• We are sorry, but NCBI web applications do not support your browser and may not function properly. More information
Logo of pnasPNASInfo for AuthorsSubscriptionsAboutThis Article
Proc Natl Acad Sci U S A. Feb 28, 2006; 103(9): 3339–3344.
Published online Feb 21, 2006. doi:  10.1073/pnas.0511150103
PMCID: PMC1413912
Medical Sciences

Identification of distinct molecular phenotypes in acute megakaryoblastic leukemia by gene expression profiling

Abstract

Individuals with Down syndrome (DS) are predisposed to develop acute megakaryoblastic leukemia (AMKL), characterized by expression of truncated GATA1 transcription factor protein (GATA1s) due to somatic mutation. The treatment outcome for DS-AMKL is more favorable than for AMKL in non-DS patients. To gain insight into gene expression differences in AMKL, we compared 24 DS and 39 non-DS AMKL samples. We found that non-DS-AMKL samples cluster in two groups, characterized by differences in expression of HOX/TALE family members. Both of these groups are distinct from DS-AMKL, independent of chromosome 21 gene expression. To explore alterations of the GATA1 transcriptome, we used cross-species comparison with genes regulated by GATA1 expression in murine erythroid precursors. Genes repressed after GATA1 induction in the murine system, most notably GATA-2, MYC, and KIT, show increased expression in DS-AMKL, suggesting that GATA1s fail to repress this class of genes. Only a subset of genes that are up-regulated upon GATA1 induction in the murine system show increased expression in DS-AMKL, including GATA1 and BACH1, a probable negative regulator of megakaryocytic differentiation located on chromosome 21. Surprisingly, expression of the chromosome 21 gene RUNX1, a known regulator of megakaryopoiesis, was not elevated in DS-AMKL. Our results identify relevant signatures for distinct AMKL entities and provide insight into gene expression changes associated with these related leukemias.

Keywords: Down syndrome, GATA1

Down syndrome (DS) patients are highly predisposed to acute megakaryoblastic leukemia (AMKL). Treatment outcome is more favorable in DS-AMKL compared with non-DS individuals (1, 2). Discovery of molecular mechanisms involved in AMKL and identification of prognostic factors have been limited because of heterogeneity of the recurrent cytogenetic lesions involved (3). One defined entity is the infant form characterized by the recurrent translocation t(1;22) in non-DS patients (4, 5). The distinct biological features of DS-AMKL are reflected by differences in treatment response and the consistent presence of somatic mutations of the gene encoding transcription factor GATA1, leading to exclusive expression of a truncated form GATA1s. These mutations occur at early times in hematopoietic tissues during development. AMKL blasts express both erythroid and megakaryocytic markers, a finding that suggests transformation of an erythroid/megakaryocyte precursor of fetal origin (6, 7). In mice, loss of GATA1 causes maturation arrest and sustained proliferation of megakaryocyte precursors (8). Expression of GATA1s rescues the maturation deficit but fails to restrain proliferation of GATA1-null megakaryocytes (9). Furthermore, gene-targeted mice expressing GATA1s display sustained proliferation of a yolk sac/early fetal liver megakaryocyte progenitor (10). These effects of GATA1s are likely to reflect perturbed transcriptional control of a subset of genes normally regulated by GATA1.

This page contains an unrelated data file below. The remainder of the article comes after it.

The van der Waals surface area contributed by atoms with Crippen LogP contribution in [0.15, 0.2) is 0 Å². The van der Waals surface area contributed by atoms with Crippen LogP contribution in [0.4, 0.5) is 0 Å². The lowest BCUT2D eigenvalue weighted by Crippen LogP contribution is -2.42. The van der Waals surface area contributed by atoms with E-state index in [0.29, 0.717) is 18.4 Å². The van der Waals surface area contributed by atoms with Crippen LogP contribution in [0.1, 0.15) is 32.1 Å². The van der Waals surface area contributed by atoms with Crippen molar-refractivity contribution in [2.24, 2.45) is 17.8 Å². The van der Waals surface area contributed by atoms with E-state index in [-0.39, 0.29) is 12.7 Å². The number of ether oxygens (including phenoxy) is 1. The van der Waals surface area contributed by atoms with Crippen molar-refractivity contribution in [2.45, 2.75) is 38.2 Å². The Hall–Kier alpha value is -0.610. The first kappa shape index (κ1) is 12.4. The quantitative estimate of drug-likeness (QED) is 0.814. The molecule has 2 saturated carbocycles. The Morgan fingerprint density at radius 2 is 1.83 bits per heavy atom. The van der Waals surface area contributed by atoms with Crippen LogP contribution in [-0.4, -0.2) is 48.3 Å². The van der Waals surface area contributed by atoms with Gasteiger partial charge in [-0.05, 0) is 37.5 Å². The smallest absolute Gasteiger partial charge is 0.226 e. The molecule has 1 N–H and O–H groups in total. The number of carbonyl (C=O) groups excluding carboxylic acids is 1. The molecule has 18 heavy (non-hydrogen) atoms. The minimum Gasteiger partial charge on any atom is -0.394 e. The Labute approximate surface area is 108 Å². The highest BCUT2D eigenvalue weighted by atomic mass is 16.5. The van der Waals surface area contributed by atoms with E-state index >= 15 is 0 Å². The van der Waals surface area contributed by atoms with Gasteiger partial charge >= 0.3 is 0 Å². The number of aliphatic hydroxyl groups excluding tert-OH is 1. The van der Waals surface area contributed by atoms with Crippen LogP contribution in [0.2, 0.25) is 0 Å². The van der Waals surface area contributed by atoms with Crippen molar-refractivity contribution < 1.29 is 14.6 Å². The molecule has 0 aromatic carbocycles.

Whether DS- and non-DS-AMKL represent a single disease entity, achieved through different molecular mechanisms, or should rather be understood as distinct subtypes of acute myeloid leukemia (AML) is a subject of debate. To gain insight into the molecular pathology of DS- and non-DS-AMKL, we established an international consortium to facilitate gene expression profiling of this rare disease. We report here molecular features that distinguish DS- and non-DS-AMKL and identify two subgroups within non-DS-AMKL. This analysis provides information regarding candidate genes for functional studies and genes patterns associated with marked differences in outcome. Cross-species comparison with genes that are modulated after induction of GATA1 expression in murine hematopoietic cells reveals patterns of altered GATA1 target gene expression in DS-AMKL, in particular the loss of repression mediated by GATA1s. Finally, we describe differences in expression levels of BACH1 and RUNX1, hematopoietic transcription factors previously implicated in megakaryocyte differentiation, in DS-AMKL with potential implications in the leukemogenic process.

Results

DS- and Non-DS-AMKL Have Distinct Gene Expression Profiles.

Seventy-two patient samples were studied (Table 1). We first compared our data set to a previously published pediatric AML data set (11) (see Supporting Text and Fig. 5, which are published as supporting information on the PNAS web site). We verified that differences in gene expression between AMKL and the myelomonocytic subtype of AML are highly concordant between the two data sets (enrichment score ≥ 0.95, nominal P value <0.001). This result indicates that the expression profiles obtained in independent data sets robustly reflect the same leukemia phenotype.